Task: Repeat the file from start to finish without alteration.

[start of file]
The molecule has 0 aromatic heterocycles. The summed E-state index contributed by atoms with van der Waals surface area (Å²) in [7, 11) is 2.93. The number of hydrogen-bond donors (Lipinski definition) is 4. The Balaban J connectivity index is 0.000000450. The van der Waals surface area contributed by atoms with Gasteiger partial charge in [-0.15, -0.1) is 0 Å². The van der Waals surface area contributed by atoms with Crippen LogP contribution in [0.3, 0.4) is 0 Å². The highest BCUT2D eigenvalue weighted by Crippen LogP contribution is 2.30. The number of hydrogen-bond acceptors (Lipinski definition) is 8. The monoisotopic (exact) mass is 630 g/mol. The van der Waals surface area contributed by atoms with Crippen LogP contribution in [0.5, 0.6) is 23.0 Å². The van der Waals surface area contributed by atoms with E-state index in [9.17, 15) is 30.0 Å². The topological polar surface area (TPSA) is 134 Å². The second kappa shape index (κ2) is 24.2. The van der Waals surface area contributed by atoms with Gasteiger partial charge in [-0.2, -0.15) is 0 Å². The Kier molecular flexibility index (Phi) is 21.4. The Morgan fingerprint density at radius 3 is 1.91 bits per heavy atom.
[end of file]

The molecule has 0 aromatic heterocycles. The summed E-state index contributed by atoms with van der Waals surface area (Å²) in [7, 11) is 2.93. The number of hydrogen-bond donors (Lipinski definition) is 4. The Balaban J connectivity index is 0.000000450. The van der Waals surface area contributed by atoms with Gasteiger partial charge in [-0.15, -0.1) is 0 Å². The van der Waals surface area contributed by atoms with Crippen LogP contribution in [0.3, 0.4) is 0 Å². The highest BCUT2D eigenvalue weighted by Crippen LogP contribution is 2.30. The number of hydrogen-bond acceptors (Lipinski definition) is 8. The monoisotopic (exact) mass is 630 g/mol. The van der Waals surface area contributed by atoms with Crippen LogP contribution in [0.5, 0.6) is 23.0 Å². The van der Waals surface area contributed by atoms with E-state index in [9.17, 15) is 30.0 Å². The topological polar surface area (TPSA) is 134 Å². The second kappa shape index (κ2) is 24.2. The van der Waals surface area contributed by atoms with Gasteiger partial charge in [-0.2, -0.15) is 0 Å². The Kier molecular flexibility index (Phi) is 21.4. The Morgan fingerprint density at radius 3 is 1.91 bits per heavy atom.